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Expect a good game Sunday when the greatest ever and the greatest square off in Super Bowl LV. Photoillustration by Ryan Burger

It’s a fun thought experiment and a source for many a “friendly” debate among sports fans to ponder what it would be like if cross-generational greats could go head to head. What would happen if Jordan went up against LeBron with an NBA title on the line? Who would come out on top if Gretzky faced off against Sidney Crosby for the chance to hoist Lord Stanley’s Cup? It’s the type of unknowable hypothetical that gins excessive pride in one’s favorites and leads to inexorable arguments. In other words, it’s just the type of blowhard controversy that is the very lifeblood of sports fandom. It is also, for maybe the first time ever, exactly what football fans are in store for this Sunday when the frustratingly ageless Tom Brady leads the Tampa Bay Buccaneers against superstar Patrick Mahomes and the Kansas City Chiefs in Super Bowl LV. (That’s 55 for those who prefer Arabic numerals.)

As much as it pains me (and the 95% of the country not located in the Northeast where they drop their Rs or currently residing in the center of the Floridian peninsula) to admit, Tom Brady is the single greatest football player of all time. This isn’t intended as an intro to our own sports debate, inviting rebuttals extolling the achievements of the Peyton Mannings and Jerry Rices of the world. Believe me, being put in a position to defend TB12 leaves a sour feeling in my stomach. From his sideline crybaby antics, insufferable magazine ads, remarkable Peter Pan-like immortality, the supermodel wife, and the hundreds of millions in the bank account (not to mention his Trumpian political leanings), he’s the classic some-guys-have-it-all-and-love-to-flaunt-it scenario. And we mere average mortals absolutely hate it. It also pains me personally that he’s the only current player in the entire NFL who is still older than me. He still basically looks exactly like he did when he first took a snap back in 2001, while I have basically turned into a sad caricature of my father. Yet, despite all the well-deserved shade, it’s still a simple fact that he is the GOAT.

This will be Brady’s 10th Super Bowl. If you’re keeping count, that’s at least twice as many as 27 NFL teams have competed in in their entire histories. Brady has taken a trip to the Big Game™ in nearly half of the seasons he’s played in the league! He has even largely put to bed the debate about who deserves the credit for the Patriots dynasty, him or Belichick. By basically throwing a dart at a poster of NFL helmets, hitting the Bucs, and saying, “Well, I hope those guys want to go to the Super Bowl,” Tommy Boy has proven he was at least partially responsible for those six rings. The way he went off this year over the last month of the regular season with a 4-0 record, 12 TDs and only one pick, and with an average QBR of 126.9, he is showing he doesn’t just look like he did two decades ago. He can still play like it, too.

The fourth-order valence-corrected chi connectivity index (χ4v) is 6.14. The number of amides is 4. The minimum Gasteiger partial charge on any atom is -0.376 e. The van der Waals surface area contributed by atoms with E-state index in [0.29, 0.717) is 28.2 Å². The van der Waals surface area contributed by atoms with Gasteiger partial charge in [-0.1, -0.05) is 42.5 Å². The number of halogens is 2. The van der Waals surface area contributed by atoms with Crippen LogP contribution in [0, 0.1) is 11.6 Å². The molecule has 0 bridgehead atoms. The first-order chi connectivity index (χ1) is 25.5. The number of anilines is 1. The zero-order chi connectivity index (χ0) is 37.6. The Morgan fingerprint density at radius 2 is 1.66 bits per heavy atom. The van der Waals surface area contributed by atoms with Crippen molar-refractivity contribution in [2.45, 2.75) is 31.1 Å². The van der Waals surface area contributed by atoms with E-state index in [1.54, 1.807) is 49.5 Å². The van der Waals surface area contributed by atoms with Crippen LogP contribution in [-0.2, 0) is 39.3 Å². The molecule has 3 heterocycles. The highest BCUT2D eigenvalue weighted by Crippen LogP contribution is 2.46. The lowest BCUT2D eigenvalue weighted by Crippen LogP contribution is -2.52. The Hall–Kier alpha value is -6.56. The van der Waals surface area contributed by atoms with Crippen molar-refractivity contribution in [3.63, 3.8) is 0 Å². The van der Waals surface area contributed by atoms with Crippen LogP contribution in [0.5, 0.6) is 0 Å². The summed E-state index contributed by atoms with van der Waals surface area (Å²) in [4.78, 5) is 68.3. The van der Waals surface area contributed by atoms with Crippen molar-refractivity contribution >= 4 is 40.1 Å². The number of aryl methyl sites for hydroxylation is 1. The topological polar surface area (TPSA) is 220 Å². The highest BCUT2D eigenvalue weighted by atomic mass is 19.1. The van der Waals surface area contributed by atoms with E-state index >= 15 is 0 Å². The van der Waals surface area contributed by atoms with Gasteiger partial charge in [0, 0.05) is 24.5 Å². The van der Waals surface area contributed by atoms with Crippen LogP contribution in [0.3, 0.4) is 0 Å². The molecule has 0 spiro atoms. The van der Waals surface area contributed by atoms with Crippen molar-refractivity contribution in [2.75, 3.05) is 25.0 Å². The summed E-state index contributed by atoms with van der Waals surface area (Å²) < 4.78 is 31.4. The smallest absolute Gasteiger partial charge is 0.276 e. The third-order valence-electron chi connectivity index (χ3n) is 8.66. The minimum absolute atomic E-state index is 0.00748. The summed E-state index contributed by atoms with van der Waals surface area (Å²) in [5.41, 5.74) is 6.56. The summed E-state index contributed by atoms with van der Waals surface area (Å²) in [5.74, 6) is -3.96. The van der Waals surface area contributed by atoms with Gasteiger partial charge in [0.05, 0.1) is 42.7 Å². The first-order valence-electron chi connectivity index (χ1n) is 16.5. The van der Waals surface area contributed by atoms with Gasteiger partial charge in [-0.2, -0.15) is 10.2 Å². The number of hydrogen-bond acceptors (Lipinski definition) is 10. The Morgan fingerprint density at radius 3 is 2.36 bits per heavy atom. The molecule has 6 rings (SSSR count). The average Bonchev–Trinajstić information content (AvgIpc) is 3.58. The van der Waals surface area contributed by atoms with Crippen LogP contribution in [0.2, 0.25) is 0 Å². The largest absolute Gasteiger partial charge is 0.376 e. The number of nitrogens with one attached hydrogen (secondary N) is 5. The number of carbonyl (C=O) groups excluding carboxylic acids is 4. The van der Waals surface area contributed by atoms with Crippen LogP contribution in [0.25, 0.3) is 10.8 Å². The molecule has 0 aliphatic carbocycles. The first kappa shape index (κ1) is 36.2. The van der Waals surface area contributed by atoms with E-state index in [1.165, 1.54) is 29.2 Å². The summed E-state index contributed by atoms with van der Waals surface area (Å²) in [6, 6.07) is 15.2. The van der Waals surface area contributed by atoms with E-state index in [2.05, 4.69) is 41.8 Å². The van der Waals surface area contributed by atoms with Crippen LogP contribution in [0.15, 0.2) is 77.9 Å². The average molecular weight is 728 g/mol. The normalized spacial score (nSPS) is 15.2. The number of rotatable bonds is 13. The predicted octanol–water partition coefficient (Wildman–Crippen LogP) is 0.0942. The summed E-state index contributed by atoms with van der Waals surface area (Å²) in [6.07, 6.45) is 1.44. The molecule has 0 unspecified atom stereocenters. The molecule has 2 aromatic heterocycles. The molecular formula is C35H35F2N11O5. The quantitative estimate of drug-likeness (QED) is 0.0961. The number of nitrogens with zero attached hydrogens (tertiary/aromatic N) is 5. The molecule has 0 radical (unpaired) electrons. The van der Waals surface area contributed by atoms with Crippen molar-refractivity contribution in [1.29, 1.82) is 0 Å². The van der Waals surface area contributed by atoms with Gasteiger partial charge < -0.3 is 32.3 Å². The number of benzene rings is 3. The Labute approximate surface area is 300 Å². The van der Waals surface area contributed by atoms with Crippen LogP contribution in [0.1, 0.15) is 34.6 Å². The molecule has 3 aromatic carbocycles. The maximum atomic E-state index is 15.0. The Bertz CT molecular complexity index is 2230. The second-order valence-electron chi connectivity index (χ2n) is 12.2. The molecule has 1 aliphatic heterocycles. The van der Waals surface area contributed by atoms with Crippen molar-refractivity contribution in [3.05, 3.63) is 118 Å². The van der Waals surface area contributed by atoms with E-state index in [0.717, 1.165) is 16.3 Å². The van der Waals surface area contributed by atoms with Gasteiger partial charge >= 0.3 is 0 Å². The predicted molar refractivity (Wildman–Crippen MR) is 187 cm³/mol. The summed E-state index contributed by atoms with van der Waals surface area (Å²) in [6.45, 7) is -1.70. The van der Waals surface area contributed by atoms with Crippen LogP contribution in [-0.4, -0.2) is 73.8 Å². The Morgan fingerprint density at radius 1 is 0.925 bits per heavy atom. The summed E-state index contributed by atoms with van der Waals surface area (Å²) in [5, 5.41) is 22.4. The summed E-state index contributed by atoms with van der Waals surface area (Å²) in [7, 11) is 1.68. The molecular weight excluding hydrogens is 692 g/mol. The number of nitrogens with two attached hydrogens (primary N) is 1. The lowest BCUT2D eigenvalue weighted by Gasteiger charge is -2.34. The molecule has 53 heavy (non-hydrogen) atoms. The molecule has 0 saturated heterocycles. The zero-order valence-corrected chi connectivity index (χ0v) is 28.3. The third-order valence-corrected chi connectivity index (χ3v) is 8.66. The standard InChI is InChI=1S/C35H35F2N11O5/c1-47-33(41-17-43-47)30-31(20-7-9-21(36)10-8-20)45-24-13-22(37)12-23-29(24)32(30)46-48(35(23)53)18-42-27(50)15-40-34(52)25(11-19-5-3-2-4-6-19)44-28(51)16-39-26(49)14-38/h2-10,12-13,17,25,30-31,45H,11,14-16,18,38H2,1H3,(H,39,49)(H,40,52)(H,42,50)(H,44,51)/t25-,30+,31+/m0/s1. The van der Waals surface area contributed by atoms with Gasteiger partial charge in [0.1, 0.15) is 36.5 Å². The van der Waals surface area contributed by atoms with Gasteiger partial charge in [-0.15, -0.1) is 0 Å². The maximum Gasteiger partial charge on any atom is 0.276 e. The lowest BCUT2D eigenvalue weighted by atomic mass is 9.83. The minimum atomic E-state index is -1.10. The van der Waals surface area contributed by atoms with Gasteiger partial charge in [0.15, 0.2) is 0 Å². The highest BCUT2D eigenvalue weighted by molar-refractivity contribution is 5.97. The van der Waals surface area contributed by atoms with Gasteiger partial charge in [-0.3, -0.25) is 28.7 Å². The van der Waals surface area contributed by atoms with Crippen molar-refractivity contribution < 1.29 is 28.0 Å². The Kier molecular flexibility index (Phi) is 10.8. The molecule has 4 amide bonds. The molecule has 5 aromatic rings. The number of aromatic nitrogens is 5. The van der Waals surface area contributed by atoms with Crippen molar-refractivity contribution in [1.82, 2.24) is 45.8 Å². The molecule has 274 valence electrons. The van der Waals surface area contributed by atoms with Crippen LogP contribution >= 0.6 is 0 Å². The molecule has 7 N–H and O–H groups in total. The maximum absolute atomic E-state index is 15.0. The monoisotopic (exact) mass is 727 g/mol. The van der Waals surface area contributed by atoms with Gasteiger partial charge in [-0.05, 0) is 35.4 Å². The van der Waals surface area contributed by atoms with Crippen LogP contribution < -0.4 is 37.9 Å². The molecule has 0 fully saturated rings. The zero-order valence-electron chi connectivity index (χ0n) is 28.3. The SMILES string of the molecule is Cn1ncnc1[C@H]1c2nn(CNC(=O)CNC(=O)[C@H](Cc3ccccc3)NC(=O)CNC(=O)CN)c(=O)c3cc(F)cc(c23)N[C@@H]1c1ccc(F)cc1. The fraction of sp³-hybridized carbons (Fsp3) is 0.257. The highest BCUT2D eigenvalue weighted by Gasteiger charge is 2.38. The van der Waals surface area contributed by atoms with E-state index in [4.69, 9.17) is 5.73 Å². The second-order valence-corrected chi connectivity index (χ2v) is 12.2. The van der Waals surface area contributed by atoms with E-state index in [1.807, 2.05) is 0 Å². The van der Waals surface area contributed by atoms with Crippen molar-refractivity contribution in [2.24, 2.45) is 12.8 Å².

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The only solace the Brady haters can take is that he’s lost three of those Super Bowls, which puts him tied for second all-time behind the had-to-be-cursed Jim Kelly, who lost four.

Across from Big Bad Brady on Sunday, heading into his second straight championship game, is the potential heir to the TB legacy in Patrick Mahomes. While No. 12 has dominated the league for the last 15-plus years, Mahomes looks like he’ll be the one to dominate it for the next 15. Accuracy, mobility, improvisation, a canon for an arm — Mahomes has it all. He’s incredibly fun to watch. While Brady is the stoic Master Splinter of efficiency, Mahomes is the Michelangelo of just letting it fly and having fun along the way. Added to that, he has a generally humble demeanor (likely the result of growing up with a Kermit the Frog voice), and he’s easy to root for. Even when he’s not going against the league’s Darth Vader.

Some see this game as a passing of the torch, and it very well may be. Mahomes is only 25 years old. If there’s any quarterback who could conceivably challenge Brady’s accomplishments when his career is over, Mahomes is the only potential candidate. With the Chiefs loaded as they are on offense and with a much-improved defense, I’m not sure there’s any team that can beat them. Of course, you can never really count out Tommy Ugg Boots. Even still, give me Kansas City to cover the three-point line. Mahomes wins his second Super Bowl MVP as the Chiefs top the Bucs 34-30. Either way, it should be a good game.

So this Sunday, enjoy the best ever going against the best. It’s not something we’re likely to see again. That is, until next year, when both these guys are back for Super Bowl LVI.

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